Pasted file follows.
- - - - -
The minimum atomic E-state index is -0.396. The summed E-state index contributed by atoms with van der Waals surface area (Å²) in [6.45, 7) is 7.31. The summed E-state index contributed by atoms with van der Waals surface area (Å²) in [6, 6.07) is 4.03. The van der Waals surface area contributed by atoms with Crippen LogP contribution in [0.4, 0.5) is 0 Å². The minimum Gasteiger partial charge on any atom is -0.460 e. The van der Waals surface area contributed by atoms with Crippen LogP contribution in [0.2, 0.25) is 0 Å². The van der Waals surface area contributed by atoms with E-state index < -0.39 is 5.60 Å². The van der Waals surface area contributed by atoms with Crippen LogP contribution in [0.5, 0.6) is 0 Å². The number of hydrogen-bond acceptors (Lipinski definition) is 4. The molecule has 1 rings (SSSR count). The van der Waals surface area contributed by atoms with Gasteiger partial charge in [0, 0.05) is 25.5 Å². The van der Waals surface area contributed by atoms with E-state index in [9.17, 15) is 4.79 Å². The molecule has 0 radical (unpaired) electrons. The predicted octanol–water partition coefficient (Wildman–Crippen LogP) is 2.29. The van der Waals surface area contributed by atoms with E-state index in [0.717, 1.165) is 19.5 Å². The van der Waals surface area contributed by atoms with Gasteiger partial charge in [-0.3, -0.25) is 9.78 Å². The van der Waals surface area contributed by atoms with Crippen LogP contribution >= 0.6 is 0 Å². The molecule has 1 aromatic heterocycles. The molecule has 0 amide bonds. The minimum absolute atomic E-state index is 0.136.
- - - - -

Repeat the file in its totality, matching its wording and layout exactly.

The minimum atomic E-state index is -0.396. The summed E-state index contributed by atoms with van der Waals surface area (Å²) in [6.45, 7) is 7.31. The summed E-state index contributed by atoms with van der Waals surface area (Å²) in [6, 6.07) is 4.03. The van der Waals surface area contributed by atoms with Crippen LogP contribution in [0.4, 0.5) is 0 Å². The minimum Gasteiger partial charge on any atom is -0.460 e. The van der Waals surface area contributed by atoms with Crippen LogP contribution in [0.2, 0.25) is 0 Å². The van der Waals surface area contributed by atoms with E-state index < -0.39 is 5.60 Å². The van der Waals surface area contributed by atoms with Crippen LogP contribution in [0.5, 0.6) is 0 Å². The number of hydrogen-bond acceptors (Lipinski definition) is 4. The molecule has 1 rings (SSSR count). The van der Waals surface area contributed by atoms with Gasteiger partial charge in [0, 0.05) is 25.5 Å². The van der Waals surface area contributed by atoms with E-state index in [9.17, 15) is 4.79 Å². The molecule has 0 radical (unpaired) electrons. The predicted octanol–water partition coefficient (Wildman–Crippen LogP) is 2.29. The van der Waals surface area contributed by atoms with E-state index in [0.717, 1.165) is 19.5 Å². The van der Waals surface area contributed by atoms with Gasteiger partial charge in [-0.3, -0.25) is 9.78 Å². The van der Waals surface area contributed by atoms with Crippen LogP contribution >= 0.6 is 0 Å². The molecule has 1 aromatic heterocycles. The molecule has 0 amide bonds. The minimum absolute atomic E-state index is 0.136.